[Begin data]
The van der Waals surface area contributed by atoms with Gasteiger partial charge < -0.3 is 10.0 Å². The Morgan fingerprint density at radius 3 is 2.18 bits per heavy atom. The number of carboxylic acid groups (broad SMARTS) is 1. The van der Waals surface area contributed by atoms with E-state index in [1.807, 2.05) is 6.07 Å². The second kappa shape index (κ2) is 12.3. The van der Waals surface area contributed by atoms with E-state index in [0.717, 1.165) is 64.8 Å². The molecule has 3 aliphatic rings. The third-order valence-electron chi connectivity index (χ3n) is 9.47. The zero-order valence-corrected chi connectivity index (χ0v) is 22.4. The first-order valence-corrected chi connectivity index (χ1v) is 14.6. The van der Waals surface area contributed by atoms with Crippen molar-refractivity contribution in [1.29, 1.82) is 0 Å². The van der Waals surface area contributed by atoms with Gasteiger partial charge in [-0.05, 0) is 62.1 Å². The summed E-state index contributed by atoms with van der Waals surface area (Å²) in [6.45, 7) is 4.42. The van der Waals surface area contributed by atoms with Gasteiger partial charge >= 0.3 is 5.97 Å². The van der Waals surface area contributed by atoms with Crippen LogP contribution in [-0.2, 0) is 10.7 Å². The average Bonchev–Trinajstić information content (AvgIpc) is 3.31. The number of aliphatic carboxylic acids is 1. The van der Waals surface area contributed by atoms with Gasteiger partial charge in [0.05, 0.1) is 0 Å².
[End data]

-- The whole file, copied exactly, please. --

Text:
The van der Waals surface area contributed by atoms with Gasteiger partial charge < -0.3 is 10.0 Å². The Morgan fingerprint density at radius 3 is 2.18 bits per heavy atom. The number of carboxylic acid groups (broad SMARTS) is 1. The van der Waals surface area contributed by atoms with E-state index in [1.807, 2.05) is 6.07 Å². The second kappa shape index (κ2) is 12.3. The van der Waals surface area contributed by atoms with E-state index in [0.717, 1.165) is 64.8 Å². The molecule has 3 aliphatic rings. The third-order valence-electron chi connectivity index (χ3n) is 9.47. The zero-order valence-corrected chi connectivity index (χ0v) is 22.4. The first-order valence-corrected chi connectivity index (χ1v) is 14.6. The van der Waals surface area contributed by atoms with Crippen molar-refractivity contribution in [1.29, 1.82) is 0 Å². The van der Waals surface area contributed by atoms with Gasteiger partial charge in [-0.05, 0) is 62.1 Å². The summed E-state index contributed by atoms with van der Waals surface area (Å²) in [6.45, 7) is 4.42. The van der Waals surface area contributed by atoms with Gasteiger partial charge >= 0.3 is 5.97 Å². The van der Waals surface area contributed by atoms with Crippen LogP contribution in [-0.2, 0) is 10.7 Å². The average Bonchev–Trinajstić information content (AvgIpc) is 3.31. The number of aliphatic carboxylic acids is 1. The van der Waals surface area contributed by atoms with Gasteiger partial charge in [0.05, 0.1) is 0 Å².